But it’s still not a dependable way to localize your web content.
You don’t just have take our word for it, here is what Google has to say about using their tool for localization:
We recommend that you do not allow automated translations to get indexed. Automated translations don’t always make sense and they could potentially be viewed as spam.
One obvious question that arises from this warning is, why would an automated translation appear to be spam?
Think of it this way: Google loves to see lots of well-written, valuable content on your website. In fact, the search engine will reward you for writing it on a regular basis. Knowing that this is the case, you could very easily game the system with a tool like Google Translate. Simply write one version of your web page in English, and then reproduce it in 30 other languages. That’s 30 additional pages, but you only had to write one!
The problem here is that automated translations are not well written. They often come across messy and difficult to read. It damages the perception that potential customers have of your brand, and worse, it pollutes the web with mediocre content.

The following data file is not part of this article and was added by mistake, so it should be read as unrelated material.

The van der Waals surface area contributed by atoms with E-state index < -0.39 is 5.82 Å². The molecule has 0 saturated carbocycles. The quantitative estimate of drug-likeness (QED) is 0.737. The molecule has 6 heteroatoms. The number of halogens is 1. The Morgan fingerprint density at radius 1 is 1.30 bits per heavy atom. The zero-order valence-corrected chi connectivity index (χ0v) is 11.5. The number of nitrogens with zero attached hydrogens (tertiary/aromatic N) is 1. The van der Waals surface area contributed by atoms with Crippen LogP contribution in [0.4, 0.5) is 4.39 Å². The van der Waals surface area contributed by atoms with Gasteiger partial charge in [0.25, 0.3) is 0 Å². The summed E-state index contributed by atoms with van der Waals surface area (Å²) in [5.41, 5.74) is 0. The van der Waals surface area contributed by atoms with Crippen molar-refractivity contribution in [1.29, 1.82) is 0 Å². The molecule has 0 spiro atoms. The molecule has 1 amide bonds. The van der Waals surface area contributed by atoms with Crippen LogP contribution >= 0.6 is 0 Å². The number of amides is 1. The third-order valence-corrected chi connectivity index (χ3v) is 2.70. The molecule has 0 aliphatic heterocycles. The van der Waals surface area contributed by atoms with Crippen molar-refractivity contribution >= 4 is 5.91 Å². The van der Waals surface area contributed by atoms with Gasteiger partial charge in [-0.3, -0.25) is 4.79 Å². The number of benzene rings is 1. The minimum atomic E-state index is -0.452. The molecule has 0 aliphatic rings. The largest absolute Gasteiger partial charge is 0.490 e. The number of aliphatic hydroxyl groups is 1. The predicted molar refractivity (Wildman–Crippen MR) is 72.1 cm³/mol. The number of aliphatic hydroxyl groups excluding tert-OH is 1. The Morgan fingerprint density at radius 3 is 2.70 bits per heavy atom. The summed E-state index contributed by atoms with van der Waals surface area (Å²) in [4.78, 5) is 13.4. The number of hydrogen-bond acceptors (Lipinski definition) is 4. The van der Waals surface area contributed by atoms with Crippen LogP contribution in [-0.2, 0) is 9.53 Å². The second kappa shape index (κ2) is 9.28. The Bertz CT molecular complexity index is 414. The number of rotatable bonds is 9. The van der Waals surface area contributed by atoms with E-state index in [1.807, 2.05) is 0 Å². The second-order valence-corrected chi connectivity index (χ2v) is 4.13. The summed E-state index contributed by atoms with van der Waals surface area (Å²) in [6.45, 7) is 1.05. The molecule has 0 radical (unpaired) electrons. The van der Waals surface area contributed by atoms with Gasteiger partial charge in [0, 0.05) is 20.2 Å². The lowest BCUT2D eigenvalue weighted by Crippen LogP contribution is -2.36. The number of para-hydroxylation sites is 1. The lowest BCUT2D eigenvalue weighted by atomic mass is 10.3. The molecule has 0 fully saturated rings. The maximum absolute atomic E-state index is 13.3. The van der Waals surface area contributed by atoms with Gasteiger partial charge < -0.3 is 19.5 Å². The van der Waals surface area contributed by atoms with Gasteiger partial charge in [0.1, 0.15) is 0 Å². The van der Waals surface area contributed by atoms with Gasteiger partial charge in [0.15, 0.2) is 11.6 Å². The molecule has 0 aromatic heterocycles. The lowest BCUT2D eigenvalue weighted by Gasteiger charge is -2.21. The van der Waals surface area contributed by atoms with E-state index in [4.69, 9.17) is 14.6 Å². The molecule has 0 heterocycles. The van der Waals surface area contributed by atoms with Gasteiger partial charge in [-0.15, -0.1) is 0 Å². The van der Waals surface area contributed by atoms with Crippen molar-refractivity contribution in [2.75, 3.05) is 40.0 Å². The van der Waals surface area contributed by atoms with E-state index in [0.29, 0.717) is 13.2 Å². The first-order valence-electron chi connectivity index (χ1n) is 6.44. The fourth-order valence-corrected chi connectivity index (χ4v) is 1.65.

Google wants to make their index full of helpful, well written, unique content for people to find across the web. Their recommendation to anyone who wants to expand their website into multiple languages is simple: have a trained human being do it.
If You Must Use Google Translate
If you can’t resist having your website moderately accessible in another language, and insist on using Google Translate, there is a way to get away with it–but you won’t be able to have your cake and eat it too. To avoid any potential harm to your website , you can tell search engines to avoid crawling the pages that you have translated automatically. Just follow these instructions to edit your robots.txt file.
However, the trade off is that these pages will not be indexed. In other words, you will receive no SEO benefit for these pages in other languages.